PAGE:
Despite being a whisk(e)y geek and making an effort to seek out new and unusual whiskies with some regularity, there are still quite a few Scottish distilleries whose products I’ve never tasted as a single malt. In part, this is because there are a number of distilleries whose production primarily gets sent off for use in blended whiskies.
Whiskies such as these rarely crop up as single malts, typically relying on independent bottlers to get them directly into the hands of consumers. Two such whiskies are Auchroisk and Balmenach, which I had not had the opportunity to try, until Exclusive Malts made them available in my home state.
Not only did Exclusive Malts make these unique whiskies available, but they made sure they were presented right. The casks used in every Exclusive Malts releases are selected by David Stirk of the Creative Whisky Company, and each release is bottled at cask strength, non-chill filtered, and free of caramel coloring. Music to my ears. Going in, I had very little idea what to expect from these two whiskies in particular, but I knew they’d be presented at their best.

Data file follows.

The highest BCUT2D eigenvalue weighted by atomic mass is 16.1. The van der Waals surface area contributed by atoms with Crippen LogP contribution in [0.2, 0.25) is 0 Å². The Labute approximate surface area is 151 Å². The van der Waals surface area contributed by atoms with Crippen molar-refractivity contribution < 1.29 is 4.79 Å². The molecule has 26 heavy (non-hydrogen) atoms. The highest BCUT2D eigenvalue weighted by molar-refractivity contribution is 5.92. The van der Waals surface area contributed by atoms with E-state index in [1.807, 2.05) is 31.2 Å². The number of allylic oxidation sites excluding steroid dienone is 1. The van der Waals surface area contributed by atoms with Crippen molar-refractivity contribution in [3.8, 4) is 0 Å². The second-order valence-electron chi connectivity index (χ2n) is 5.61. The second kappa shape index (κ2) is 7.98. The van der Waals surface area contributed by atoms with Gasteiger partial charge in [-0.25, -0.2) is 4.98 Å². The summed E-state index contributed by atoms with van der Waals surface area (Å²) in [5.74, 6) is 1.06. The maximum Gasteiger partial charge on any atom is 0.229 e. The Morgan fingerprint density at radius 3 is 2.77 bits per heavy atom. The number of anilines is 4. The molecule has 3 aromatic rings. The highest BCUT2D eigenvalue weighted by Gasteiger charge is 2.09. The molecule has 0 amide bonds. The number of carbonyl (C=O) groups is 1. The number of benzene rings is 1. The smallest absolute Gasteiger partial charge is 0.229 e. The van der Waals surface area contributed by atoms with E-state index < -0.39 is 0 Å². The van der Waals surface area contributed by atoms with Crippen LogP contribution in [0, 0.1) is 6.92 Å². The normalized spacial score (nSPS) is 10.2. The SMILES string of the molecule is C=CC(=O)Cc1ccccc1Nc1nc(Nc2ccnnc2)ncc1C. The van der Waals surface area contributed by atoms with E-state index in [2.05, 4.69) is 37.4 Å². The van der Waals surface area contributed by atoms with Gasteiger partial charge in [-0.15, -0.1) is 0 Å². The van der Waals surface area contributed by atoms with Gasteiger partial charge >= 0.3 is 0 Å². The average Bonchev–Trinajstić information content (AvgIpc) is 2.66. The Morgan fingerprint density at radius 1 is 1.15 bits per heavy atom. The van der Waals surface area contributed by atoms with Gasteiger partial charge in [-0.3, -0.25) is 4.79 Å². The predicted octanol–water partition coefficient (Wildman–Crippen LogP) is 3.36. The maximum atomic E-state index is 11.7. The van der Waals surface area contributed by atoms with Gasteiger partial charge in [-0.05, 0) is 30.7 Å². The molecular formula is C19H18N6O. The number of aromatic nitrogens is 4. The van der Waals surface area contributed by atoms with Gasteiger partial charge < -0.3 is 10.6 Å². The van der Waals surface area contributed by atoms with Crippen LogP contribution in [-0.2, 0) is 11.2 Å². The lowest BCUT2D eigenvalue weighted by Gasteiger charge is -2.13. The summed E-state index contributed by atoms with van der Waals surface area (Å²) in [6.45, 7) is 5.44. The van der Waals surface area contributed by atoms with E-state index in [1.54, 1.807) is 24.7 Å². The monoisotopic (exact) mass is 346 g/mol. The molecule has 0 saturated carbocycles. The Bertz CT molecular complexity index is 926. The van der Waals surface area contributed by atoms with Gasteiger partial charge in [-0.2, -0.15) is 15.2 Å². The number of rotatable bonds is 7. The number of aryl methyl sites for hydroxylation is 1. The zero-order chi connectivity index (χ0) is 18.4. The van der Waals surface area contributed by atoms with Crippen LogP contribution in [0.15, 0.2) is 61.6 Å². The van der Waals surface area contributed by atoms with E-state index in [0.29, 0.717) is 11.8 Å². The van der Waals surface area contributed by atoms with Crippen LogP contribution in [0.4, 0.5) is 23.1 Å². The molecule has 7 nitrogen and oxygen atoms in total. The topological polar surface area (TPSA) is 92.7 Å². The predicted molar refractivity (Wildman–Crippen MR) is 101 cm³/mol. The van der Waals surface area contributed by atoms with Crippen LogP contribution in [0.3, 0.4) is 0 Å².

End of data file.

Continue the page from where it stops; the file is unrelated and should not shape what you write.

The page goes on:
Auchroisk 2003 (11 Years Old)
Auchroisk is a very young Speyside distillery. It was built in 1972, with its production intended for use in the J&B line of blended whisky. Since 1986, Auchroisk has rarely been bottled as a single malt, under the name “The Singleton” (Diageo may have thought that the brand’s name was too much of a mouthful for consumers). The brand reverted to using its given name for bottlings in the early 2000s, but those bottlings remain quite infrequent.